Through my experiences talking with others or giving talks and classes, the general reply is no.
So is Raw a definitive answer to health? No. Can it be? Yes. Only is you have the proper knowledge on nutrition and how your body works. How can you safeguard against nutrient-deficient Raw? Consult your doctor, nutritionist or dietician.
Generally, they are - but only because they are barren of processed and refined sugars, flours, margarine, yeasts etc. But it could also potentially be hazardous to health, depending on whether the dessert is made with Agave or not.
Yes, yes, I've heard how Agave Nectar is low in GI and organic and supposedly Raw... But no. It is extremely bad for health. A quick search on Google will reveal many links explaining why. But to list a few:
Even with the absence of Agave, most raw desserts are, like any other non-raw desserts, extremely high in sugar. And the link between sugar and serious disease has been publushed in scientific literature for a very long time. I strongly suggest taking some time to read this article properly:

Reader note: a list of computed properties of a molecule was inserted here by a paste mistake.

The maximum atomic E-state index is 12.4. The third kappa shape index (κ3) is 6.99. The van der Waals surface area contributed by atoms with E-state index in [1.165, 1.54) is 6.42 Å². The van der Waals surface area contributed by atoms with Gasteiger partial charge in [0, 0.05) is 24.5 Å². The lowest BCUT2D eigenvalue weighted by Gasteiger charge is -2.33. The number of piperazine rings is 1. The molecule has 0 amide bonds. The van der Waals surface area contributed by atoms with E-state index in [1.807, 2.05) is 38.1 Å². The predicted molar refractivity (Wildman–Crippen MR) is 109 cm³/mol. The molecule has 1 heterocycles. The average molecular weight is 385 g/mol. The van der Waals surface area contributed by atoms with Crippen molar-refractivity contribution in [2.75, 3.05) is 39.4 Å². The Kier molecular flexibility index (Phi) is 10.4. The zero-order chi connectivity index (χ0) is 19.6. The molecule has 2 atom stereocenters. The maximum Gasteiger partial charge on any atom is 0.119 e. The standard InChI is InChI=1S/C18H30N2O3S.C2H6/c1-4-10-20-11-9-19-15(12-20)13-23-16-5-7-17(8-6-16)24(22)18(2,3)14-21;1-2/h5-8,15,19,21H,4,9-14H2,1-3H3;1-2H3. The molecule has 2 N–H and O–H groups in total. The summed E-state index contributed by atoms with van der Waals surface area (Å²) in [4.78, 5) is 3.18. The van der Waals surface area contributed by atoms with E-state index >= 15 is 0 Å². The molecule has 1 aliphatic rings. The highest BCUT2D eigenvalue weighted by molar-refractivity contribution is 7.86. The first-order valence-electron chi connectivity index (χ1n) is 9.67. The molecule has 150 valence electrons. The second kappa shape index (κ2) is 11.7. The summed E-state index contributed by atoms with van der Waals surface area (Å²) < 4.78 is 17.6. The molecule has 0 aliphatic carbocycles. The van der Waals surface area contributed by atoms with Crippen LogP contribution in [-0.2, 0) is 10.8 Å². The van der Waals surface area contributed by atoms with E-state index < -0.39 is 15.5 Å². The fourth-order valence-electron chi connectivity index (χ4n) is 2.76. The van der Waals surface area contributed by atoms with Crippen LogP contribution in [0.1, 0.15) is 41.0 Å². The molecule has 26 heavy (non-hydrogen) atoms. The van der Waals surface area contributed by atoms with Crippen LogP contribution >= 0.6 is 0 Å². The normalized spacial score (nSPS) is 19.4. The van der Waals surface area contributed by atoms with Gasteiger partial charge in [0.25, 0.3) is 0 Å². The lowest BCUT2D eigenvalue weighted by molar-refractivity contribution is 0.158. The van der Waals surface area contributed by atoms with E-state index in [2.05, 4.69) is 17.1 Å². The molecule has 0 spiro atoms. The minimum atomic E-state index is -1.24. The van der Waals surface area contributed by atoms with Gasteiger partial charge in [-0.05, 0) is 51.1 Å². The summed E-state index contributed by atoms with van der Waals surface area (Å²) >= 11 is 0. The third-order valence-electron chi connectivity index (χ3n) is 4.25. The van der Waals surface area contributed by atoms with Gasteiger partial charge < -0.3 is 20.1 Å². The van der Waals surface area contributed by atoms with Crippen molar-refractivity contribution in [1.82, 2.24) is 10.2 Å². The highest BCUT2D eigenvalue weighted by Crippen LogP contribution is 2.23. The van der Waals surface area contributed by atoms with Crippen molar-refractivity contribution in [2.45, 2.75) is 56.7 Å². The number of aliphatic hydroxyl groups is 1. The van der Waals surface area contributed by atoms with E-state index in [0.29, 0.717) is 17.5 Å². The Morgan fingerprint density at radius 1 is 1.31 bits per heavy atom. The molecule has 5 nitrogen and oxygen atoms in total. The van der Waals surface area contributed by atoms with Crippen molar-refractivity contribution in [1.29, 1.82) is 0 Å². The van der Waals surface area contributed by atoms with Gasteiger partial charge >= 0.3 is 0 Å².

It aptly addresses the problems with sugar and also discusses the various types of sweeteners. It is a good read. So before you start loading up on raw desserts, comforting yourself that it is "healthy", be careful and think again.
Yes, we've all heard stories of how people have cured themselves with raw foods. The truth is, they've cured themselves because they stopped eating CRAP or adopting SAD.
See here for a quick explanation: http://www.naturalnews.com/033578_processed_foods_cancer.html
Eliminating unnatural foods naturally allows your body to heal itself - something Mother Nature had had the foresight to input into our genetic make up. Remember, our ancestors never had access to processed foods like vegetable oils, flours, processed meats etc... Hell, they couldn't even consume grains! Think about it, in order for us to consume grains (which, by the way, are supposedly healthy for us), we have to process them and then cook them. In fact, scientists note that the only animals that naturally feed on grains are birds. Mammals do not.